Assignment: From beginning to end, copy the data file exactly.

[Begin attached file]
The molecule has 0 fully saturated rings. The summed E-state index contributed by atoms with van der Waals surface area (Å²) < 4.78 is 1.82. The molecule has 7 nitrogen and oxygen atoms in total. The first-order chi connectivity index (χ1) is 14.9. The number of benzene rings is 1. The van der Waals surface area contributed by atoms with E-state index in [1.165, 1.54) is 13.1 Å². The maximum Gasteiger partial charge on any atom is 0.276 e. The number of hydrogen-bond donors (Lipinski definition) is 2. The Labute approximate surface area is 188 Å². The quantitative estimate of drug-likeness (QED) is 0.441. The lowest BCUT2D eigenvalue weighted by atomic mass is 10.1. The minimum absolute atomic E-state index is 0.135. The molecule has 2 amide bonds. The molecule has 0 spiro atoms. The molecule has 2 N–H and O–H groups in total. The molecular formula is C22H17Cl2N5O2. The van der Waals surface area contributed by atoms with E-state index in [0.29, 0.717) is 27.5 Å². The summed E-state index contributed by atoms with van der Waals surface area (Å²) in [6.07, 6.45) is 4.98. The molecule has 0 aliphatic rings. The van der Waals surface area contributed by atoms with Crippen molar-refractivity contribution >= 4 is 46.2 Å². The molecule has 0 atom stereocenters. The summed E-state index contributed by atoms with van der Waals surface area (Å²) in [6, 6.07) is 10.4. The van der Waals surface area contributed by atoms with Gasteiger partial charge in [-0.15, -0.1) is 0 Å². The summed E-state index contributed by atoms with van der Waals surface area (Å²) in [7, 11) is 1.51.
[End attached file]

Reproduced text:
The molecule has 0 fully saturated rings. The summed E-state index contributed by atoms with van der Waals surface area (Å²) < 4.78 is 1.82. The molecule has 7 nitrogen and oxygen atoms in total. The first-order chi connectivity index (χ1) is 14.9. The number of benzene rings is 1. The van der Waals surface area contributed by atoms with E-state index in [1.165, 1.54) is 13.1 Å². The maximum Gasteiger partial charge on any atom is 0.276 e. The number of hydrogen-bond donors (Lipinski definition) is 2. The Labute approximate surface area is 188 Å². The quantitative estimate of drug-likeness (QED) is 0.441. The lowest BCUT2D eigenvalue weighted by atomic mass is 10.1. The minimum absolute atomic E-state index is 0.135. The molecule has 2 amide bonds. The molecule has 0 spiro atoms. The molecule has 2 N–H and O–H groups in total. The molecular formula is C22H17Cl2N5O2. The van der Waals surface area contributed by atoms with E-state index in [0.29, 0.717) is 27.5 Å². The summed E-state index contributed by atoms with van der Waals surface area (Å²) in [6.07, 6.45) is 4.98. The molecule has 0 aliphatic rings. The van der Waals surface area contributed by atoms with Crippen molar-refractivity contribution >= 4 is 46.2 Å². The molecule has 0 atom stereocenters. The summed E-state index contributed by atoms with van der Waals surface area (Å²) in [6, 6.07) is 10.4. The van der Waals surface area contributed by atoms with Gasteiger partial charge in [-0.15, -0.1) is 0 Å². The summed E-state index contributed by atoms with van der Waals surface area (Å²) in [7, 11) is 1.51.